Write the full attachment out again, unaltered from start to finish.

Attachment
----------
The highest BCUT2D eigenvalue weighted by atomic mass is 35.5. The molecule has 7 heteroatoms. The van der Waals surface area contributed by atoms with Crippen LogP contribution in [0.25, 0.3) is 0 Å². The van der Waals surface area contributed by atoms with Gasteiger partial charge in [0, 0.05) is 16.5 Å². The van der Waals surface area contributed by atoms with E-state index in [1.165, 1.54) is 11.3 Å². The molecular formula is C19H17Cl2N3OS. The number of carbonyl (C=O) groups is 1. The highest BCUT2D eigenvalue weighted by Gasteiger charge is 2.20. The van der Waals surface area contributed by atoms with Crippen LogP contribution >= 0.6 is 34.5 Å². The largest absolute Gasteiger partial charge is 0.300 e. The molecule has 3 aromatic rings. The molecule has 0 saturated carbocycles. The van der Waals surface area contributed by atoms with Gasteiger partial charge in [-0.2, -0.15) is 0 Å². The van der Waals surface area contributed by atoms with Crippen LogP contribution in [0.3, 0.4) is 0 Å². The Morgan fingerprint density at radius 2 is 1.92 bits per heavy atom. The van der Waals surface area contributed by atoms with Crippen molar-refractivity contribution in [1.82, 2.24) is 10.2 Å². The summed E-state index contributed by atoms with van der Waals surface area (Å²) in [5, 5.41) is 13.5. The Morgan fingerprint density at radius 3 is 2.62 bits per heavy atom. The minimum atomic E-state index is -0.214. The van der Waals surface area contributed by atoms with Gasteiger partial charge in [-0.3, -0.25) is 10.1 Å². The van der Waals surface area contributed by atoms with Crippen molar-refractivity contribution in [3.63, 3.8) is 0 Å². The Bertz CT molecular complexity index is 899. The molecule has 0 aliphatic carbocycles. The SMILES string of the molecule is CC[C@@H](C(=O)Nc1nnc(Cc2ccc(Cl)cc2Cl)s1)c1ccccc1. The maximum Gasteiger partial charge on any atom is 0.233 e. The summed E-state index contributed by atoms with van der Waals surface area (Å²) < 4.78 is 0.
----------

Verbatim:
The highest BCUT2D eigenvalue weighted by atomic mass is 35.5. The molecule has 7 heteroatoms. The van der Waals surface area contributed by atoms with Crippen LogP contribution in [0.25, 0.3) is 0 Å². The van der Waals surface area contributed by atoms with Gasteiger partial charge in [0, 0.05) is 16.5 Å². The van der Waals surface area contributed by atoms with E-state index in [1.165, 1.54) is 11.3 Å². The molecular formula is C19H17Cl2N3OS. The number of carbonyl (C=O) groups is 1. The highest BCUT2D eigenvalue weighted by Gasteiger charge is 2.20. The van der Waals surface area contributed by atoms with Crippen LogP contribution >= 0.6 is 34.5 Å². The largest absolute Gasteiger partial charge is 0.300 e. The molecule has 3 aromatic rings. The molecule has 0 saturated carbocycles. The van der Waals surface area contributed by atoms with Gasteiger partial charge in [-0.2, -0.15) is 0 Å². The van der Waals surface area contributed by atoms with Crippen LogP contribution in [0.3, 0.4) is 0 Å². The Morgan fingerprint density at radius 2 is 1.92 bits per heavy atom. The van der Waals surface area contributed by atoms with Crippen molar-refractivity contribution in [1.82, 2.24) is 10.2 Å². The summed E-state index contributed by atoms with van der Waals surface area (Å²) in [5, 5.41) is 13.5. The Morgan fingerprint density at radius 3 is 2.62 bits per heavy atom. The minimum atomic E-state index is -0.214. The van der Waals surface area contributed by atoms with Gasteiger partial charge in [-0.3, -0.25) is 10.1 Å². The van der Waals surface area contributed by atoms with Crippen molar-refractivity contribution in [3.63, 3.8) is 0 Å². The Bertz CT molecular complexity index is 899. The molecule has 0 aliphatic carbocycles. The SMILES string of the molecule is CC[C@@H](C(=O)Nc1nnc(Cc2ccc(Cl)cc2Cl)s1)c1ccccc1. The maximum Gasteiger partial charge on any atom is 0.233 e. The summed E-state index contributed by atoms with van der Waals surface area (Å²) < 4.78 is 0.